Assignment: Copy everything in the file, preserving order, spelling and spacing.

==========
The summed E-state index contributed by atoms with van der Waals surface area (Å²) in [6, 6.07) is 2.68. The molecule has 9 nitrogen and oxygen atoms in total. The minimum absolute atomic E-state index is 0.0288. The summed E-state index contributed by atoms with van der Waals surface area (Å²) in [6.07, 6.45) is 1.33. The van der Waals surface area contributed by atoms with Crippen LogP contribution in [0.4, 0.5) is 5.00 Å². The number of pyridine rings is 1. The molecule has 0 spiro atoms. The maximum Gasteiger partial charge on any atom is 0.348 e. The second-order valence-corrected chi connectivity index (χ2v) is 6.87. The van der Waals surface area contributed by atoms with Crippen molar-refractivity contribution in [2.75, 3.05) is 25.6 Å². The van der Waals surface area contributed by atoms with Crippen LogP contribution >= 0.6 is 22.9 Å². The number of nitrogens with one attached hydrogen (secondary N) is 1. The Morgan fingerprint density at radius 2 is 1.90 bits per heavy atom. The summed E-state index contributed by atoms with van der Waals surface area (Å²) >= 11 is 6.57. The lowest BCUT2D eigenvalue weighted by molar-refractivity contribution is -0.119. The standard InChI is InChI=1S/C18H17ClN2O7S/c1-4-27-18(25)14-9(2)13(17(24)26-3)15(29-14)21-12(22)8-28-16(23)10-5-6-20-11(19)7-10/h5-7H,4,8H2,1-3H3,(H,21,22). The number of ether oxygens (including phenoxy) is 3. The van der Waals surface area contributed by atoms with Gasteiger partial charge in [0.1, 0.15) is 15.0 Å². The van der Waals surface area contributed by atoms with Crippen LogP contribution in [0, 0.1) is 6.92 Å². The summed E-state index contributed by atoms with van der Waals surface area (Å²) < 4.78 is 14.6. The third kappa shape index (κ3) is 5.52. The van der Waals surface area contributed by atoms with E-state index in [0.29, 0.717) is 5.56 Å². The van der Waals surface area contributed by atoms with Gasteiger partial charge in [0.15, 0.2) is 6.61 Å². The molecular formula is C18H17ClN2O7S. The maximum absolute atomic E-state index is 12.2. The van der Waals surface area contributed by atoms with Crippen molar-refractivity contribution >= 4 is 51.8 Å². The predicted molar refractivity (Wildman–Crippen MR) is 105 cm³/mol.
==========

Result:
The summed E-state index contributed by atoms with van der Waals surface area (Å²) in [6, 6.07) is 2.68. The molecule has 9 nitrogen and oxygen atoms in total. The minimum absolute atomic E-state index is 0.0288. The summed E-state index contributed by atoms with van der Waals surface area (Å²) in [6.07, 6.45) is 1.33. The van der Waals surface area contributed by atoms with Crippen LogP contribution in [0.4, 0.5) is 5.00 Å². The number of pyridine rings is 1. The molecule has 0 spiro atoms. The maximum Gasteiger partial charge on any atom is 0.348 e. The second-order valence-corrected chi connectivity index (χ2v) is 6.87. The van der Waals surface area contributed by atoms with Crippen molar-refractivity contribution in [2.75, 3.05) is 25.6 Å². The van der Waals surface area contributed by atoms with Crippen LogP contribution >= 0.6 is 22.9 Å². The number of nitrogens with one attached hydrogen (secondary N) is 1. The Morgan fingerprint density at radius 2 is 1.90 bits per heavy atom. The summed E-state index contributed by atoms with van der Waals surface area (Å²) >= 11 is 6.57. The lowest BCUT2D eigenvalue weighted by molar-refractivity contribution is -0.119. The standard InChI is InChI=1S/C18H17ClN2O7S/c1-4-27-18(25)14-9(2)13(17(24)26-3)15(29-14)21-12(22)8-28-16(23)10-5-6-20-11(19)7-10/h5-7H,4,8H2,1-3H3,(H,21,22). The number of ether oxygens (including phenoxy) is 3. The van der Waals surface area contributed by atoms with Gasteiger partial charge in [0.1, 0.15) is 15.0 Å². The van der Waals surface area contributed by atoms with Crippen LogP contribution in [0, 0.1) is 6.92 Å². The summed E-state index contributed by atoms with van der Waals surface area (Å²) < 4.78 is 14.6. The third kappa shape index (κ3) is 5.52. The van der Waals surface area contributed by atoms with E-state index in [0.29, 0.717) is 5.56 Å². The van der Waals surface area contributed by atoms with Gasteiger partial charge in [0.15, 0.2) is 6.61 Å². The molecular formula is C18H17ClN2O7S. The maximum absolute atomic E-state index is 12.2. The van der Waals surface area contributed by atoms with Crippen molar-refractivity contribution >= 4 is 51.8 Å². The predicted molar refractivity (Wildman–Crippen MR) is 105 cm³/mol.